My prof in the class got $x=1+2s$, $y=1+2t$ and $z=3+s+2t$ but in the book says $x+2y-2z+3=0$. Both of them were first solving for $r(u)$ and $r(v)$ and I get that part but in the book they were using the cross product then and my prof wasn't, he was substituting $s$ and $t$. Can someone tell me what the correct answer is or if they are both correct?

  • 1
    $\begingroup$ Eliminate the parameters from $$x=1+2s,\;y=1+2t,\;z=3+s+2t$$ you get $s=(x-1)/2;\;t=(y-1)/2$ and plug in the third $z=3+(x-1)/2+y-1$ you have exactly the equation of the book $$x+2 y-2 z+3=0$$ $\endgroup$
    – Raffaele
    Nov 20, 2017 at 16:43

1 Answer 1


You have two options to write the equation of the tangent plane. It is the span of the two independent tangent vectors, so parametrically, it's $\mathbf{r}=\mathbf{r}_0+s\mathbf{r}_u+t\mathbf{r}_v.$ This is presumably what your prof did.

Or it can be written as an implicit equation in coordinates, then it's $\mathbf{n}\cdot(\mathbf{r}-\mathbf{r}_0)=0,$ where here the normal vector is $\mathbf{n}=\mathbf{r}_u\times\mathbf{r}_v.$ This is presumably what your textbook did.

Let's see them both in action. First we have $\mathbf{r}_u=(2u,0,1)$ and $\mathbf{r}_v=(0,2v,2).$ Evaluated at $(1,1,3),$ the tangent vectors are $(2,0,1)$ and $(0,2,2)$. So our tangent plane is $(x,y,z)=(1,1,3)+s(2,0,1)+t(0,2,2)=(1+2s,1+2t,3+s+2t).$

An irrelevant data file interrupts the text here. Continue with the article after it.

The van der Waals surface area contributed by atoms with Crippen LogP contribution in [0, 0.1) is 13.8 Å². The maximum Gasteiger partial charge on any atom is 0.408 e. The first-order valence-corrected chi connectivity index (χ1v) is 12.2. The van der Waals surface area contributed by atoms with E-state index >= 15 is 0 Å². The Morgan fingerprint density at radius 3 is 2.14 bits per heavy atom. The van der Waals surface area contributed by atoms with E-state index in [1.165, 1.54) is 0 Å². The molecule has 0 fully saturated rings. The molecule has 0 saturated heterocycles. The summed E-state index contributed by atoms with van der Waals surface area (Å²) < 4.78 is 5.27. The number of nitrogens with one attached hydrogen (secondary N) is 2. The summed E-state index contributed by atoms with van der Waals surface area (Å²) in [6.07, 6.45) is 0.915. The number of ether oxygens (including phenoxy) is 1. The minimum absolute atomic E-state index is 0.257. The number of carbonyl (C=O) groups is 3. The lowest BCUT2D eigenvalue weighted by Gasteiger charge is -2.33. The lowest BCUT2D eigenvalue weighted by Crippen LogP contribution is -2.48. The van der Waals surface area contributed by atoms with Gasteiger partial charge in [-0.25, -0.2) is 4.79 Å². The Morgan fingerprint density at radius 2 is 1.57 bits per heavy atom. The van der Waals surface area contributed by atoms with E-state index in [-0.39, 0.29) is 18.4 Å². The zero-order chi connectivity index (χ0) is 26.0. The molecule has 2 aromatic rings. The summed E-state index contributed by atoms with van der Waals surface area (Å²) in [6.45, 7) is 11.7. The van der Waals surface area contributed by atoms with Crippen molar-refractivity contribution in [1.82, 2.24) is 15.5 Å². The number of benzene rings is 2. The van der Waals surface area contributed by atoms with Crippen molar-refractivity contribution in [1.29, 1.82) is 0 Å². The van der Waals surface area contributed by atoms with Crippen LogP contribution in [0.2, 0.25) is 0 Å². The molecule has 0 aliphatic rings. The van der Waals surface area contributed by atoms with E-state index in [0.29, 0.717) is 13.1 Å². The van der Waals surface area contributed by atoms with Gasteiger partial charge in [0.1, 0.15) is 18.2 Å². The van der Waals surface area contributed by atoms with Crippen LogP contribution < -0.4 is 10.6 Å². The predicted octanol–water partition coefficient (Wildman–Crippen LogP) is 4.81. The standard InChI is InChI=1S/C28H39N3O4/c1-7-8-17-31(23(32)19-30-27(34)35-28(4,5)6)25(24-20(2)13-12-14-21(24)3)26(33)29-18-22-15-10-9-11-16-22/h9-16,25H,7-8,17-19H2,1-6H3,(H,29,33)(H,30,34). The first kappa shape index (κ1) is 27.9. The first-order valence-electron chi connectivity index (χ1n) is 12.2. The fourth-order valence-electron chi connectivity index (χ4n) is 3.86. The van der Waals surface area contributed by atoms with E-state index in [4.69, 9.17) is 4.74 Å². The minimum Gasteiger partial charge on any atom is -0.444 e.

$$ \mathbf{r}_u\times \mathbf{r}_v=\det\begin{pmatrix}i & j & k\\2 & 0 & 1\\0 & 2 & 2\end{pmatrix}=(-2,-4,4). $$

Therefore the equation of our plane is $-2(x-1)-4(y-1)+4(z-3)=0,$ or $x+2y-2z+3=0.$

And we can check that the two sets of equations define the same plane by plugging $(x,y,z)=(1+2s,1+2t,3+s+2t)$ into $x+2y-2z+3$ and checking whether we get $0$.

  • $\begingroup$ Yeah, I totally get it now. Thank you very much, I appreciate your work!!! $\endgroup$
    – George S
    Nov 20, 2017 at 16:18
  • $\begingroup$ @DjordjeS thanks mate! $\endgroup$
    – ziggurism
    Nov 21, 2017 at 1:19

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